WASHINGTON — Donald D. Engen, who headed the Federal Aviation Administration for three years during one of its most embattled periods, announced his resignation Wednesday, surprising many colleagues and aviation activists in Congress.
Engen, 62, a retired Navy vice admiral who has spent 41 years in civil and military service, offered no reason for his decision and refused to say what his immediate plans are.
In a letter submitted to President Reagan last Friday and made public Wednesday, Engen said only that he looks forward to "working in the best interests of aviation in the private sector."
'Finally Got Fed Up'
However, other aviation industry officials speculated that Engen was tired of the heavy hand that they said Department of Transportation officials had exerted in decisions involving the FAA, from personnel and budget matters to key policy decisions.
"The word going around is that he finally got fed up with it," said one official who asked not to be identified.
"He had the best interests of civil aviation at heart," added Rep. Norman Y. Mineta (D-San Jose), who chairs the House Public Works and Transportation Committee's aviation subcommittee. "He had a tough job to do at a difficult time."
Engen served as a steadfast defender of the agency and the standards of American aviation safety during a period in which a rash of major airline crashes and complaints about the troubled air traffic control system produced intense criticism.
'Accomplished a Great Deal'
He appeared many times before Congress to assert that the agency's stepped-up system of fines for airline safety violations and escalated hiring of new controllers were preventing airline safety from deteriorating, as many critics charged. He also oversaw the rebuilding of the agency's budget to cope with the effects of airline deregulation, which massively increased the number of air carriers and overtaxed the agency's safety enforcement system.
FAA spokesman Stephen D. Hayes said that Engen believes "he has accomplished a great deal of what he set out to do. I think he wants to move back to the private sector and he also wants to spend more time with his family."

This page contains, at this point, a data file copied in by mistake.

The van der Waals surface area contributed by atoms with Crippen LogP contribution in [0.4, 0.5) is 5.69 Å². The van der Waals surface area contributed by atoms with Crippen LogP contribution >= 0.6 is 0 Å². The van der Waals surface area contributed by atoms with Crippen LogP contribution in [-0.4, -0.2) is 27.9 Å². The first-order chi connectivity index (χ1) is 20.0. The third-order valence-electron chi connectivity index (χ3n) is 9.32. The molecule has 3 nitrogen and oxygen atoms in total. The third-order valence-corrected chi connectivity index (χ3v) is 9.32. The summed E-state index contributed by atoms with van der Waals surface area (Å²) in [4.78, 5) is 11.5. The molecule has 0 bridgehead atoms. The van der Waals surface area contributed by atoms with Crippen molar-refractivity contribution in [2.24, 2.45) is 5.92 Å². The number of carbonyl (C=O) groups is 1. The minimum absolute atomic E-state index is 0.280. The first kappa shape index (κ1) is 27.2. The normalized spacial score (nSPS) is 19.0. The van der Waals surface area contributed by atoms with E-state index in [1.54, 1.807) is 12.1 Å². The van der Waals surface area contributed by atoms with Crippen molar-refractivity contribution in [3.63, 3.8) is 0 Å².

In his letter to Reagan, Engen set a July departure date to "allow an orderly succession to take place."
A former test pilot who was born in Pomona, Calif., Engen was serving on the National Transportation Safety Board, which investigates transportation accidents, when he was called on to take over the FAA in 1984 after the resignation of J. Lynn Helms.
Commended for Commitment
Secretary of Transportation Elizabeth Hanford Dole commended Engen Wednesday for his commitment "to making sure the American aviation system remains the safest and most efficient in the world."
"Don is a man of the highest integrity who has given of himself nearly his entire career in service to the American public," she added. "He has sought to make a positive difference in people's lives and he has succeeded."
Dole also is expected to leave her post in the near future and is expected to join the presidential campaign of her husband, Sen. Bob Dole (R-Kan.).
Agency officials said there has been no consideration yet of possible successors for Engen. His announcement took the aviation community by surprise.
"We were expecting to work with Don Engen on important aviation issues for many months to come," said William F. Bolger, head of the Air Transport Assn. of America, a lobbying group that represents the nation's major airlines.
A Responsible Arbiter
While aviation groups had their disagreements with the FAA, most viewed Engen as personable and a responsible arbiter of conflicting interests. "Our relations with Engen were the best we've had with any administrator in my memory," said John O'Brien, director of the engineering and air safety department of the Air Line Pilots Assn.
Engen was at the agency's helm in 1985 when the airline industry experienced its worst year for accidents and deaths, with 526 deaths, and watched last year as it rebounded with one of its safer years.
During his tenure, the airline industry experienced turbulent change through a boom in new airline start-ups and mergers. The changes increased pressure on the FAA to oversee more flights at a time when the agency was trying to rebuild the air traffic controller work force in the wake of the 1981 controllers' strike.
More recently, the agency has been affected by the Department of Transportation's plans to begin drug testing for airline crew members.
Engen never wavered in his defense of the nation's aviation system.
"During my three years as administrator, the FAA has played the lead role in maintaining and enhancing air safety and air transportation efficiency," he said in a statement Wednesday.